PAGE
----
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Culturebox: Pan Am

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Pan Am
Sumptuous fluff about American dominance.
By Troy Patterson
Updated Friday, Sept. 23, 2011, at 7:08 AM ET

Still from "Pan Am." Click image to expand.Considered as an exercise in mile-high modernism, Pan Am (ABC, Sundays at 10 p.m. ET) comes up like a pair of black aces. The show is a light Cold War-period drama about stewardesses serving coffee, tea, and the free world, and it is, by critical consensus, the best-looking thing on network television. Even viewers unimpressed by the show's substance acknowledge its fine style. In the first shot, a plane taxies to its terminal--to the weightless temple of Worldport--and the Earth of Pan Am's impeccable logo, painted on a tailfin, eclipses the sun rising above Idlewild. This moment and many more are alive to buildings and machines, attentive to swizzle sticks and pencil skirts.

One does dread risking pretension when scrivening about the telly, but the show begs comparison with un incomparable spectacle de Jacques Tati. Play Time, his 1967 masterpiece, transformed Orly Airport and other Paris venues into a comedy about tourism and architecture. But where Tati held up the glass walls of his sets as mirrors reflecting a new society, the ABC show cutely capers. This columnist--who developed a thing for stewardesses during a pubescent viewing of the Jerry Lewis-Tony Curtis adaptation of Boeing Boeing--has argued that stories about them find their most natural expression in farcical forms. Pan Am's easy whirl fits the bill, when its chatter is snappy and also when it's not. Critics have noted that Play Time frequently reduces dialogue to the level of background noise, and the same goes here, sometimes unthinkingly. What is this diverting, well-acted, over-scored nonsense about? What do you suppose a viewer is fantasizing, in 2011, when she is watching escapist fluff about an American airline and all-American dominance?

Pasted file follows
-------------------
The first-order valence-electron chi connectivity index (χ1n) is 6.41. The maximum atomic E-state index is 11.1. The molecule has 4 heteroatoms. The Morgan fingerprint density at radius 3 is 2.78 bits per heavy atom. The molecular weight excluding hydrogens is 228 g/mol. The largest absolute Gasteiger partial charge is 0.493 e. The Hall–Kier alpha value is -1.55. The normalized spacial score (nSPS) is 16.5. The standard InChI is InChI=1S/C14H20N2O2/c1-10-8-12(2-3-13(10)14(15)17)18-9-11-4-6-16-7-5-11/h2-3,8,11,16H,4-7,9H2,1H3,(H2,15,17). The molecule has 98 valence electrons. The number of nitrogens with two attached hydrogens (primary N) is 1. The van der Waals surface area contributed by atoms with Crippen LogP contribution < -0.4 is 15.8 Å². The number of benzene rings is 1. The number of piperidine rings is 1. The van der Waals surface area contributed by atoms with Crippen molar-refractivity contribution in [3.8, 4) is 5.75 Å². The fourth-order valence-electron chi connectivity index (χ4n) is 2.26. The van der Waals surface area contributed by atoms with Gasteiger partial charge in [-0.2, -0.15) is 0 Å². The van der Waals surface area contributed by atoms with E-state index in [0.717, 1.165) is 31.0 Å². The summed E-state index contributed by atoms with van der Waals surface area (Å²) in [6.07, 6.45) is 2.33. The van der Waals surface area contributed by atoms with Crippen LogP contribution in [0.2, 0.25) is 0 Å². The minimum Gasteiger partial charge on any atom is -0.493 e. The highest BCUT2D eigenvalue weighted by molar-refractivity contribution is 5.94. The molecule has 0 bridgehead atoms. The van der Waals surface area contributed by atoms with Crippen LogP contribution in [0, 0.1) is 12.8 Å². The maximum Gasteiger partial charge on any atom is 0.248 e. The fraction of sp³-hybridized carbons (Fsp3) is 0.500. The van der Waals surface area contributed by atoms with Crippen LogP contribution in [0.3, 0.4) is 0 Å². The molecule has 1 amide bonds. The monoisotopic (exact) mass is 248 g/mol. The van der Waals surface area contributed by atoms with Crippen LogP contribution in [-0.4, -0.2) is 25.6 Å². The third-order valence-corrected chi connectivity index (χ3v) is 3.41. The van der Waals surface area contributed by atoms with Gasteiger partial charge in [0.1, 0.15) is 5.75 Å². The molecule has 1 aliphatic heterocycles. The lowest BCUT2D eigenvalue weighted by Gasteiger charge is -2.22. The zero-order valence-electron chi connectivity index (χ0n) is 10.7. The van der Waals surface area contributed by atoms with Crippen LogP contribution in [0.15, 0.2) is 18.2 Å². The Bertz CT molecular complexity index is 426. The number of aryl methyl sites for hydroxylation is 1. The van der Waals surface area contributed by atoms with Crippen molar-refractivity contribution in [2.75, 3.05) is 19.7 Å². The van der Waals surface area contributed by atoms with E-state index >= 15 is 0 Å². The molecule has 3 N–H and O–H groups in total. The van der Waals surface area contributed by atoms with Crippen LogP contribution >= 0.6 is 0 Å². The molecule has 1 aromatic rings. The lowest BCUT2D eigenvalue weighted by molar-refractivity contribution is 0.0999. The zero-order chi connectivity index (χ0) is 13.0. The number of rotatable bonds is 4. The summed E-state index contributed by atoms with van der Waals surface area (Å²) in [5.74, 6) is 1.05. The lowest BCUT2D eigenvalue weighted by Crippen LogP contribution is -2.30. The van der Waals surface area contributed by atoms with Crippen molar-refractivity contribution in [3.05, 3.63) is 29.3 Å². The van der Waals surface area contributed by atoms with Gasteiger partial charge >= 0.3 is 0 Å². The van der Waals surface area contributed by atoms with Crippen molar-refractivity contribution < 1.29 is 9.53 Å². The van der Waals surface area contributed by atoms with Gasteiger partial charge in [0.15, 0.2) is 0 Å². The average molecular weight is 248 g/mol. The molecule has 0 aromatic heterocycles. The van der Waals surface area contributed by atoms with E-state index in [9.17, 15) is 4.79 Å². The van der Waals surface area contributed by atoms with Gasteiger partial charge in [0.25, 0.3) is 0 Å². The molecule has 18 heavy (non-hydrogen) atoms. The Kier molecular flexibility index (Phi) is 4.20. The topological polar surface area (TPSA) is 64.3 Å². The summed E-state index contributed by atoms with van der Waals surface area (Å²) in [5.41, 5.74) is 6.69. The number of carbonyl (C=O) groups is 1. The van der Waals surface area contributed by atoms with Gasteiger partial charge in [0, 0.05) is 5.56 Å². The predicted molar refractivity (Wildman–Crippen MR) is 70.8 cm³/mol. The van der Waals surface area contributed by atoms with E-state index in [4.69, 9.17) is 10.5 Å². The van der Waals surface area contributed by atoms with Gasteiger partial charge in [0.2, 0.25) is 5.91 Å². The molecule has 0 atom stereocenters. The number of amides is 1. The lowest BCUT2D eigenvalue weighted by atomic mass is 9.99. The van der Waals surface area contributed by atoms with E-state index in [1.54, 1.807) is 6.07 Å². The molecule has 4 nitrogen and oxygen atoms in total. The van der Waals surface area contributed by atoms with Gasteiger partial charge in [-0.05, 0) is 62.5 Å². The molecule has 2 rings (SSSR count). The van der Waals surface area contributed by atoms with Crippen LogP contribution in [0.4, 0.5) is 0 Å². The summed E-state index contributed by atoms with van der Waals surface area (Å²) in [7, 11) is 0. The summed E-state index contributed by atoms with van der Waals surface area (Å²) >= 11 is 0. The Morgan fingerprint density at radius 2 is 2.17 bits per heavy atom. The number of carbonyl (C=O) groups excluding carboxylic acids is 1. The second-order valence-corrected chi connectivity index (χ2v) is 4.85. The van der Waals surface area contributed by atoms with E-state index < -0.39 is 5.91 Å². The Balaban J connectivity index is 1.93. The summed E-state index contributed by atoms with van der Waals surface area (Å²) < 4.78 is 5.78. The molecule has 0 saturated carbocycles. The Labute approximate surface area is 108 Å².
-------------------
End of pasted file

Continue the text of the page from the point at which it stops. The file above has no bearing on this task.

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Troy Patterson is Slate's television critic.

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